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Bauer v. Commissioner of Social Security

United States District Court, N.D. Ohio, Eastern Division

December 28, 2017

MARIA BAUER, Plaintiff,


          Kathleen B. Burke, United States Magistrate Judge

         Plaintiff Maria Bauer (“Plaintiff” or “Bauer”) seeks judicial review of the final decision of Defendant Commissioner of Social Security (“Defendant” or “Commissioner”) denying her application for social security disability benefits. Doc. 1. This Court has jurisdiction pursuant to 42 U.S.C. § 405(g). This case is before the undersigned Magistrate Judge pursuant to the consent of the parties. Doc. 8. As explained more fully below, the ALJ's analysis of the opinion of Bauer's treating physician Dr. Keppler is insufficient to allow the Court to assess whether the decision is supported by substantial evidence. Accordingly, the Court REVERSES and REMANDS the Commissioner's decision for further proceedings consistent with this opinion.

         I. Procedural History

         On August 19, 2013, Bauer protectively filed an application for Disability Insurance Benefits (“DIB”).[1] Tr. 296, 342, 415-421. Bauer alleged a disability onset date of October 20, 2013. Tr. 296, 415, 448. She alleged disability due to kidney transplant, fibromyalgia, three prior shoulder surgeries, muscle inflammation, osteoporosis, joint pain, disease of circulatory system, ruptured rotator cuff, muscle weakness, hyperlipidemia, premenstrual system. Tr. 343, 371, 433. Bauer's application was denied initially (Tr. 371-374) and upon reconsideration by the state agency (Tr. 376-378). Thereafter, she requested an administrative hearing. Tr. 379-380. On October 7, 2015, Administrative Law Judge Jonathan Eliot (“ALJ”) conducted an administrative hearing. Tr. 308-339.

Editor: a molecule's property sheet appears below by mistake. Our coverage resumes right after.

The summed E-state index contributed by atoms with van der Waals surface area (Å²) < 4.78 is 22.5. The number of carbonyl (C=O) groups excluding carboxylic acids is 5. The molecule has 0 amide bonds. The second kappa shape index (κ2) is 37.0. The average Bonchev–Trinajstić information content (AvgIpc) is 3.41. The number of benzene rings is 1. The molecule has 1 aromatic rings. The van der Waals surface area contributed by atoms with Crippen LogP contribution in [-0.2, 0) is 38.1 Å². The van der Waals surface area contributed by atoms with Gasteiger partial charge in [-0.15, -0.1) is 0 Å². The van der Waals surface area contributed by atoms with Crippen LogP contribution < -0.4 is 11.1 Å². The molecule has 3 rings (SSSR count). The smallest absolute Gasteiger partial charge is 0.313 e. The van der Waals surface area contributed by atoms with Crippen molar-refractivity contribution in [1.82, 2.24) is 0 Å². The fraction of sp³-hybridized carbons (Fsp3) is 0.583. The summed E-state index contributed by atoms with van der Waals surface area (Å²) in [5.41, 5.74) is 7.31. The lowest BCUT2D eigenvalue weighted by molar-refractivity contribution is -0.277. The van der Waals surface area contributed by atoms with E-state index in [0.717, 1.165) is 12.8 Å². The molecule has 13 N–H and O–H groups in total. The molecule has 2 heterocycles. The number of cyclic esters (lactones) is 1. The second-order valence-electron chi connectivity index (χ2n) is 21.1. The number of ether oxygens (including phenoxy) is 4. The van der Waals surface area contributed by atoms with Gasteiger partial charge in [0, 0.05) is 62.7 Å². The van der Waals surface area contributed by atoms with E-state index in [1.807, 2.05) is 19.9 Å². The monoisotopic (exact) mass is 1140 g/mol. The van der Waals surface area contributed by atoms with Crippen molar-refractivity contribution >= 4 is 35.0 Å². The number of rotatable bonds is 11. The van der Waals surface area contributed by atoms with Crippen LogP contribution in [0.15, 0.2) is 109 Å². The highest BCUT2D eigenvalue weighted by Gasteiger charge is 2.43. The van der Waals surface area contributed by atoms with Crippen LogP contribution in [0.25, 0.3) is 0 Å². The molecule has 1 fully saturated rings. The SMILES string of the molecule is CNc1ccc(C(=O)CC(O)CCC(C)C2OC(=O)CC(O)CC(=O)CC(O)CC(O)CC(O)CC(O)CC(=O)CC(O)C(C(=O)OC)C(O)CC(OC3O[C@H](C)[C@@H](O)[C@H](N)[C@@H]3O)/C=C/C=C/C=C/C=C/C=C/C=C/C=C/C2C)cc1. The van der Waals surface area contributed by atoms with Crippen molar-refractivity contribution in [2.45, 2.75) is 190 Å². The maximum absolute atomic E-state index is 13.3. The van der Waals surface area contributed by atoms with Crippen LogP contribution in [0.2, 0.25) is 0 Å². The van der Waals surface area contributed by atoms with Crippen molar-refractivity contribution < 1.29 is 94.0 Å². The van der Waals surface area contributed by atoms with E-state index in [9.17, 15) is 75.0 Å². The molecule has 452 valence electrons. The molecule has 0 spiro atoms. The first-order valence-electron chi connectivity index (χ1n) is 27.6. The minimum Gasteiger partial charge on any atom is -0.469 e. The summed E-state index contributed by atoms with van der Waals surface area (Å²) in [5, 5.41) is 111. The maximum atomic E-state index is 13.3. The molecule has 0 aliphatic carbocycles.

In his October 28, 2015, decision (Tr. 293-307), the ALJ determined that Bauer had not been under a disability, as defined in the Social Security Act, from October 20, 2013, through the date of the decision (Tr. 296, 303). Bauer requested review of the ALJ's decision by the Appeals Council. Tr. 291-292. On November 22, 2016, the Appeals Council denied Bauer's request for review, making the ALJ's decision the final decision of the Commissioner. Tr. 1-7.

         II. Evidence

         A. Personal, vocational and educational evidence

         Bauer was born in 1963. Tr. 302, 312, 415. Bauer and her husband live in their house with their teenaged daughter. Tr. 312-313. Bauer graduated from high school and she attended some college classes but she did not receive a college degree. Tr. 314. She last worked in October of 2013 at a retail job.[2] Tr. 314. She stopped working at that time because she was no longer able to perform her job properly due to her pain. Tr. 314-315, 329. During the administrative hearing, Bauer explained that her pain was so severe at the time she stopped working that, when she got off of work, she would have to sit in her car for 25 minutes before she could start to drive. Tr. 329.

         B. Medical evidence[3]

         1.Treatment history

         On July 16, 2013, Bauer saw Dr. Peter J. Evans, MD, PhD, RFCSC, Director of Cleveland Clinic Upper Extremity Center, for follow up. Tr. 495. Dr. Evans noted that Bauer was returning to see him post left rotator cuff repair February 29, 2012, and he also noted that Bauer's right shoulder had been fixed with an interposition graft on January 13, 2010. Tr. 495; see also Tr. 598, 1018-1020. During her July 16, 2013, visit with Dr. Evans, Bauer complained of pain in both of her shoulders. Tr. 495. She indicated she was very active. Tr. 495. Dr. Evans's primary diagnosis was rotator cuff rupture. Tr. 495. He administered a subacromial injection on the left side and advised Bauer if her pain persisted that she should call to schedule an MRI prior to scheduling a follow-up visit. Tr. 495. Dr. Evans also advised Bauer to take analgesics/anti-inflammatories as needed. Tr. 495.